That should have been an obvious place to look, says Michael Hansen, PhD, Senior Scientist, Advocacy, of Consumers Reports. “Whether any DNA from the bacterial plasmid used in the gene-editing process got picked up and transferred would be one of the first things you would look for if you were interested in finding off-target effects,” Hansen said.
In his view, the fact that Recombinetics missed the problem suggests that, “they didn’t do the necessary oversight. That’s why we need government oversight,” including requirements for pre-market safety assessments, he said.
Latham, a biologist and former genetic engineer, also points to recent findings from Japan that he believes may be more consequential than the FDA’s findings, and have greater implications for the regulatory landscape. In a 2019 study, Japanese researchers reported that edited mouse genomes had acquired DNA from the E. coli genome, as well as goat and bovine DNA. This stray DNA came from the gene-editing reagents, the delivery method used to make the edits.
These findings “are very simple: cutting DNA inside cells, regardless of the precise type of gene editing, predisposes genomes to acquire unwanted DNA,” , Latham wrote in Independent Science News. He said the findings “imply, at the very least, the need for strong measures to prevent contamination by stray DNA, along with thorough scrutiny of gene-edited cells and gene-edited organisms. And, as the Recombinetics case suggests, these are needs that developers themselves may not meet.”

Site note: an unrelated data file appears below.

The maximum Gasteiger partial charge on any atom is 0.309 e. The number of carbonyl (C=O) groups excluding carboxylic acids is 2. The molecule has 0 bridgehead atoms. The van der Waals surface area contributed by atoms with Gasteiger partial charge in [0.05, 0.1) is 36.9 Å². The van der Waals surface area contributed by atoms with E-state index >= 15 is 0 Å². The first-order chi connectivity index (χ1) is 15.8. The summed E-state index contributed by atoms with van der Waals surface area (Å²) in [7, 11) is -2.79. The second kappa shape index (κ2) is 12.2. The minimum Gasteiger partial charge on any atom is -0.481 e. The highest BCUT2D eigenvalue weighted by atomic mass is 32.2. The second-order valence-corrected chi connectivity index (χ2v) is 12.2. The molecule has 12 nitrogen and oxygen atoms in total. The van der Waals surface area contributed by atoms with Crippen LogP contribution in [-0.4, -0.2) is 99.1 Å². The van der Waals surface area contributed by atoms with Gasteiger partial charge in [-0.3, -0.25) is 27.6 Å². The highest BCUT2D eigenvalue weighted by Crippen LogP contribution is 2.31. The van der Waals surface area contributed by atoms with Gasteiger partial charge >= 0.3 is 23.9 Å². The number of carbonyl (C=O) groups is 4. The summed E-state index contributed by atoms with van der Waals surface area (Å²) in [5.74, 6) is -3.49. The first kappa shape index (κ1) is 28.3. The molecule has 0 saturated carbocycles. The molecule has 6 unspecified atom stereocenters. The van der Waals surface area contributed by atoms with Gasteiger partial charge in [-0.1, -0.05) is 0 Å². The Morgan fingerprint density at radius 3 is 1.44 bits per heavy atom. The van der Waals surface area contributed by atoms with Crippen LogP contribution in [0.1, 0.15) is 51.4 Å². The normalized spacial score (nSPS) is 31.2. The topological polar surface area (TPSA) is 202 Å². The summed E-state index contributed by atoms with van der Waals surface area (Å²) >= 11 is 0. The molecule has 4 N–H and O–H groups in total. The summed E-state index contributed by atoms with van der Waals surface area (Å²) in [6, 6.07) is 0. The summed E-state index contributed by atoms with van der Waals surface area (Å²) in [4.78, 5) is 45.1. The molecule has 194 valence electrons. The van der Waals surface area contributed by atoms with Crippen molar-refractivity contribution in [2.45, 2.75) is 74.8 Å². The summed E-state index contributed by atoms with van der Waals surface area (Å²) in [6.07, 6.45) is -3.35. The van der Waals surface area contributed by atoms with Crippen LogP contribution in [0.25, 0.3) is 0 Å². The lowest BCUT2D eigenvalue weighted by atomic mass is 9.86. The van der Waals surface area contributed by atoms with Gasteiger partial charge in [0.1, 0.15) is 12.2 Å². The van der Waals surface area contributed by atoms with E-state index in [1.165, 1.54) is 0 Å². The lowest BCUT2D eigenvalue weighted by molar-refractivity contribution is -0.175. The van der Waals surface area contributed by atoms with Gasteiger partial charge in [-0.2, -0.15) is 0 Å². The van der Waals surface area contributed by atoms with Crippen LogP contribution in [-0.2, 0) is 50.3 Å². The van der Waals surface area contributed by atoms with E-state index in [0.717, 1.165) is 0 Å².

Next logical step
Recombinetics has “noisily objected” to FDA oversight all along and lobbied the Trump Administration to wrest oversight powers away from the food safety agency, according to MIT Technology Review. And when Recombinetics claimed in 2016 that its gene-edited hornless cows were “free of off-target effects,” that finding was immediately deployed as a lobbying tool in the campaign against FDA scrutiny.
In a commentary that ran alongside the company’s study, five university researchers argued that pre-market safety assessments for gene-edited food animals are onerous and unnecessary. One of the authors, Alison Van Eenennaam PhD, an animal extension specialist at UC Davis and a leading advocate for deregulation, has described FDA’s plan to require pre-market safety assessments as “insane.”
“The effects of gene editing are largely identical to natural processes,” the researchers wrote in their commentary. Any “off-target effects can be minimized by careful design and extensive testing,” they said, noting that the researchers from Recombinetics “found none” in their gene-edited cattle.
They also claimed, inaccurately as it turned out, that the gene-edited cattle carried the same DNA “that has been consumed by humans for over 1,000 years.” The “next logical step,” they wrote, would be to spread the edited genome sequence “into global dairy populations.”
The disconnect between the rush to market genetically engineered foods, and the need for due diligence to understand off-target effects of gene manipulations and their possible impacts on health and the environment, has long been a sticky point in the GMO debate. For most GMO foods, the companies have been in charge of safety assessments all along, with little or no government oversight. But what incentive do companies have to look for problems?
Back in 1998, in an interview with Michael Pollan for the New York Times, Monsanto’s then director of communications was blunt in his assessment of where the industry’s interests lie: “Monsanto should not have to vouchsafe the safety of biotech food. Our interest is in selling as much of it as possible. Assuring its safety is the FDA’s job.”